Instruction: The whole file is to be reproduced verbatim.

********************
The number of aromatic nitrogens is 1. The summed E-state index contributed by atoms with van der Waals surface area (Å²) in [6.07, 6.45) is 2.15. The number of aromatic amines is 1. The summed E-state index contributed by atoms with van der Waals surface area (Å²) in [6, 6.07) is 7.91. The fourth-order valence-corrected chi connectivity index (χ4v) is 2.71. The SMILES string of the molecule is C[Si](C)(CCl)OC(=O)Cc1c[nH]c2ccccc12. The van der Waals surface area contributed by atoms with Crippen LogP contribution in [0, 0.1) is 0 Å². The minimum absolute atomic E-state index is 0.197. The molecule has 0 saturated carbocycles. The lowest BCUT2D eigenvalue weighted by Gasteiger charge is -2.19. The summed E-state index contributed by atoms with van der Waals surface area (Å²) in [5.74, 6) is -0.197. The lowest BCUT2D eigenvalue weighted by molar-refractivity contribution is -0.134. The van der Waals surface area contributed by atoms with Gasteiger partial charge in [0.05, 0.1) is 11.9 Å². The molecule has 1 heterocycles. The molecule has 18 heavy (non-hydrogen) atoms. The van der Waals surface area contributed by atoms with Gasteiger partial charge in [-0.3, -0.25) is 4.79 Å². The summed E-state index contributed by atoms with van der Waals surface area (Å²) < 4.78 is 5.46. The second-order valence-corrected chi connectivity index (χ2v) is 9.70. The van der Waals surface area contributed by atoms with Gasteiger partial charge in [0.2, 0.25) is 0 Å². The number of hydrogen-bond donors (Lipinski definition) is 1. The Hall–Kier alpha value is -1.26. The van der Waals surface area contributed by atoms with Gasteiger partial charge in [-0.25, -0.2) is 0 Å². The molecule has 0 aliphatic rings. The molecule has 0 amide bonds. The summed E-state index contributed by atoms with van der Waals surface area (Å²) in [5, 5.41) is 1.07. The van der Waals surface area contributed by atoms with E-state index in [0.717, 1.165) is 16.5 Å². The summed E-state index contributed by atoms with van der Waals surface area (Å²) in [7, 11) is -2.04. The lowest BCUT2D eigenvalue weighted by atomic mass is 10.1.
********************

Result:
The number of aromatic nitrogens is 1. The summed E-state index contributed by atoms with van der Waals surface area (Å²) in [6.07, 6.45) is 2.15. The number of aromatic amines is 1. The summed E-state index contributed by atoms with van der Waals surface area (Å²) in [6, 6.07) is 7.91. The fourth-order valence-corrected chi connectivity index (χ4v) is 2.71. The SMILES string of the molecule is C[Si](C)(CCl)OC(=O)Cc1c[nH]c2ccccc12. The van der Waals surface area contributed by atoms with Crippen LogP contribution in [0, 0.1) is 0 Å². The minimum absolute atomic E-state index is 0.197. The molecule has 0 saturated carbocycles. The lowest BCUT2D eigenvalue weighted by Gasteiger charge is -2.19. The summed E-state index contributed by atoms with van der Waals surface area (Å²) in [5.74, 6) is -0.197. The lowest BCUT2D eigenvalue weighted by molar-refractivity contribution is -0.134. The van der Waals surface area contributed by atoms with Gasteiger partial charge in [0.05, 0.1) is 11.9 Å². The molecule has 1 heterocycles. The molecule has 18 heavy (non-hydrogen) atoms. The van der Waals surface area contributed by atoms with Gasteiger partial charge in [-0.3, -0.25) is 4.79 Å². The summed E-state index contributed by atoms with van der Waals surface area (Å²) < 4.78 is 5.46. The second-order valence-corrected chi connectivity index (χ2v) is 9.70. The van der Waals surface area contributed by atoms with Gasteiger partial charge in [0.2, 0.25) is 0 Å². The number of hydrogen-bond donors (Lipinski definition) is 1. The Hall–Kier alpha value is -1.26. The van der Waals surface area contributed by atoms with Gasteiger partial charge in [-0.25, -0.2) is 0 Å². The molecule has 0 aliphatic rings. The molecule has 0 amide bonds. The summed E-state index contributed by atoms with van der Waals surface area (Å²) in [5, 5.41) is 1.07. The van der Waals surface area contributed by atoms with E-state index in [0.717, 1.165) is 16.5 Å². The summed E-state index contributed by atoms with van der Waals surface area (Å²) in [7, 11) is -2.04. The lowest BCUT2D eigenvalue weighted by atomic mass is 10.1.